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Immanuel Kant on Human Rights - Dictionary of Arguments

Höffe I 306
Human Rights/Kant/Höffe: Kant is, what some interpreters wrongly deny, one of the founders of the modern theory of human rights. Although he does not represent
Höffe I 307
a catalogue of human rights, but speaks emphatically of an "original right" - for Kant by virtue of his practical rational nature – the right that "every human being is entitled to by virtue of his or her humanity" (Doctrine of Law, Introduction). He calls it the "innate, therefore inner mine and yours," which has clear precedence over the object of private law, the "outer mine and yours”.
Right to freedom: Kant derived the right of every human being from an element equivalent to the categorical legal imperative, the principle of generally acceptable freedom. According to Kant, every human being has a claim to freedom, if it can exist together with every other freedom according to a general law.
Criterion: This right to a generally compatible freedom has the rank of a criterion and is therefore in the singular. The question whether certain claims have the rank of human rights is decided by the question whether they meet the criterion of generally compatible freedom.
Negative rights: The corresponding human rights are primarily rights of defence against fellow human beings, and secondarily rights of defence against the state, which must not abuse the power it has established in favour of the law.
Kant not only developed the criterion for human rights, the principle of generally acceptable freedom. There are four negative liberty rights:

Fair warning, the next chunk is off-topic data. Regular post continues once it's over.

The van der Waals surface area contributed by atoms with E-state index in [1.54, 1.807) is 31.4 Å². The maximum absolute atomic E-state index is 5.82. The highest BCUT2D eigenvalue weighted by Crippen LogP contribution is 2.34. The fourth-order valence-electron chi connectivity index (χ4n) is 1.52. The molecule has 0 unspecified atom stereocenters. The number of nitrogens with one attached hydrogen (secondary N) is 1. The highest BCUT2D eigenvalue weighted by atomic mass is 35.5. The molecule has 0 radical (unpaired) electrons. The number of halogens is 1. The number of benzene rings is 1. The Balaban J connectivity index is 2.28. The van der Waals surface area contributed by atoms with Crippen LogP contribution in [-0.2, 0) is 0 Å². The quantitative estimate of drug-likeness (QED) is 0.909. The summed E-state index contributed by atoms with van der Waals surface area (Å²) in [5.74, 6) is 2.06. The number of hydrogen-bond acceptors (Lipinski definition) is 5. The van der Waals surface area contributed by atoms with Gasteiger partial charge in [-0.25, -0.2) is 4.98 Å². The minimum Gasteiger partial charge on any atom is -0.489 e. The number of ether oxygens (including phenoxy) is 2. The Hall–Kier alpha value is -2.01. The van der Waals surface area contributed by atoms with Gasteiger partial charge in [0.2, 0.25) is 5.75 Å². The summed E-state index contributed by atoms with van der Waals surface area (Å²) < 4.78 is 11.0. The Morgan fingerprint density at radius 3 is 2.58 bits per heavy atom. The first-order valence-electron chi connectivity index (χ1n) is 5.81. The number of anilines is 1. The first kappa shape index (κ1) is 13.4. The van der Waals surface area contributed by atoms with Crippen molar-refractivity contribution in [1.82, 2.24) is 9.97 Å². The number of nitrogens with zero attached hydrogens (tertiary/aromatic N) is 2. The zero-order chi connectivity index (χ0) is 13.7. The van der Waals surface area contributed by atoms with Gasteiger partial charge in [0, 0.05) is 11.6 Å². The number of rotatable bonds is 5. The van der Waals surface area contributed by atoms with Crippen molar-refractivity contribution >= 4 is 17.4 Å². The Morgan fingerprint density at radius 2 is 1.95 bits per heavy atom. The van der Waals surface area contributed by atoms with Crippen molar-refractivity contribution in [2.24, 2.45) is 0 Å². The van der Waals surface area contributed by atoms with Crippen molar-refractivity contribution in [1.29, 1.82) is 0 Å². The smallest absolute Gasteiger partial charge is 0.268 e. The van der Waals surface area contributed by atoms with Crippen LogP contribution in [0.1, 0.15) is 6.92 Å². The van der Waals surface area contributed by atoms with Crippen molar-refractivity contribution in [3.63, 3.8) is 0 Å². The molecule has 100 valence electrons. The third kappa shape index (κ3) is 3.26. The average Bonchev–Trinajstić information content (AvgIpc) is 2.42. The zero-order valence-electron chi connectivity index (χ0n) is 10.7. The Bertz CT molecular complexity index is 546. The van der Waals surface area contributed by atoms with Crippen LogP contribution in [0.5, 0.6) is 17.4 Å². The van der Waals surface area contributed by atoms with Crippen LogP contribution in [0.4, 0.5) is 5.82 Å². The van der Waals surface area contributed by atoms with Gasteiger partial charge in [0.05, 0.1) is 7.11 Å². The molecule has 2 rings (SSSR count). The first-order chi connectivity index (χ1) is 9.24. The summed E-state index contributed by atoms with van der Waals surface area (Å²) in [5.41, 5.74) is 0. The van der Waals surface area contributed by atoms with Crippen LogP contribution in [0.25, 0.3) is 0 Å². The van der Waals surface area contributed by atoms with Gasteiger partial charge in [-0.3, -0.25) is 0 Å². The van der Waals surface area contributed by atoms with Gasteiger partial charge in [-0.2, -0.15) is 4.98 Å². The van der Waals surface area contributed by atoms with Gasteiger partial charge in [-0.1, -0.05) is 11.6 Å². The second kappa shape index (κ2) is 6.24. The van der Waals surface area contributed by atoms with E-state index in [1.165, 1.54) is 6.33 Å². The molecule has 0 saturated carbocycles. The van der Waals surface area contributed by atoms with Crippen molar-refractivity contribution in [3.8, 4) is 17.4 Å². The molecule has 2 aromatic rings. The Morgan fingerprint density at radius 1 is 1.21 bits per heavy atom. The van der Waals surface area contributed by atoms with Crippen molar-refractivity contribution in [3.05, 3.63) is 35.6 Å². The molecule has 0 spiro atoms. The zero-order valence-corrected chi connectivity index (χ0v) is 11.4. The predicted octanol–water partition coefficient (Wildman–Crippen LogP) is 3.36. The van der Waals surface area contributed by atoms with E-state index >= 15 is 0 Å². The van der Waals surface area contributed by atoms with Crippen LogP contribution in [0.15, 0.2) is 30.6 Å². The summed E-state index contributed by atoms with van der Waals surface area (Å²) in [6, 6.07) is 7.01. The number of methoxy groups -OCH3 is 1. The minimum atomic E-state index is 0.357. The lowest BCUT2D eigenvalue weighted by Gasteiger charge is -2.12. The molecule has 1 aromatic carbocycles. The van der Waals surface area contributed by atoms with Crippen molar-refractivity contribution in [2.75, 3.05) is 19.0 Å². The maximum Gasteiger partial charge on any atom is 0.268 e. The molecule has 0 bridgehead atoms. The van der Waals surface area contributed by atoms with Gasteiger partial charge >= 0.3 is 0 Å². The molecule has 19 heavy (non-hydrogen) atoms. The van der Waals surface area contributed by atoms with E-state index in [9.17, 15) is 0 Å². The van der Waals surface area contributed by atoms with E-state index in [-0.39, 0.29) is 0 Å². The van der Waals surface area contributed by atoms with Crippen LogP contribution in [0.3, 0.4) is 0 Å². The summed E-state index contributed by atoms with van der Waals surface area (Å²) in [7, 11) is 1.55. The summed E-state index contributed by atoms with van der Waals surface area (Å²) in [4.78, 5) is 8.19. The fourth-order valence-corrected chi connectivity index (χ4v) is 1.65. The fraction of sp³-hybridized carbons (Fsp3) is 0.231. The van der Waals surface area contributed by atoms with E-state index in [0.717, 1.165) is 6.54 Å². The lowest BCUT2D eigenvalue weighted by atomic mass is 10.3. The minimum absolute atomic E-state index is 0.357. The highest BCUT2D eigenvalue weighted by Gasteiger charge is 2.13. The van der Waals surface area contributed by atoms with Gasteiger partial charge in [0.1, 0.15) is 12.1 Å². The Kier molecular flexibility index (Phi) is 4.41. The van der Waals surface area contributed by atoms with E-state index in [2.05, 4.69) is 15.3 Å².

1) (...) the prohibition of privileges and the mirror-image prohibition of discrimination; instead, everyone is to be respected as equal with everyone else. The concepts of freedom and equality, which are often played off against each other, prove to be equally important.
2) (...) the right to be one's own master, and thus a personality of one's own right. It must not be degraded to the status of either serf or slave, but is rather empowered to determine its own life.
3) (...) the right, in legal terms, first to be regarded as blameless, positively said: as legally honourable. The contrary assertion is thus considered to be subject to the burden of proof, which in criminal law amounts to the principle in dubio pro reo (in case of doubt for the accused).
4) (...) the human right to do or not to do anything as long as one does not intervene in the rights of others, namely in their inner mine and yours.
I 308
Basic right of public law: every person has the right to a public legal status with its three dimensions: Everyone has the right, first, to live in a state, the nearer of a republic, second, with his state in relation to all other states in accordance with international law, and finally, seen globally, in a cosmopolitan relationship. >Cosmopolitanism/Kant.


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Explanation of symbols: Roman numerals indicate the source, arabic numerals indicate the page number. The corresponding books are indicated on the right hand side. ((s)…): Comment by the sender of the contribution. Translations: Dictionary of Arguments
The note [Concept/Author], [Author1]Vs[Author2] or [Author]Vs[term] resp. "problem:"/"solution:", "old:"/"new:" and "thesis:" is an addition from the Dictionary of Arguments. If a German edition is specified, the page numbers refer to this edition.
I. Kant
I Günter Schulte Kant Einführung (Campus) Frankfurt 1994
Externe Quellen. ZEIT-Artikel 11/02 (Ludger Heidbrink über Rawls)
Volker Gerhard "Die Frucht der Freiheit" Plädoyer für die Stammzellforschung ZEIT 27.11.03
Höffe I
Otfried Höffe
Geschichte des politischen Denkens München 2016


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Ed. Martin Schulz, access date 2021-11-28
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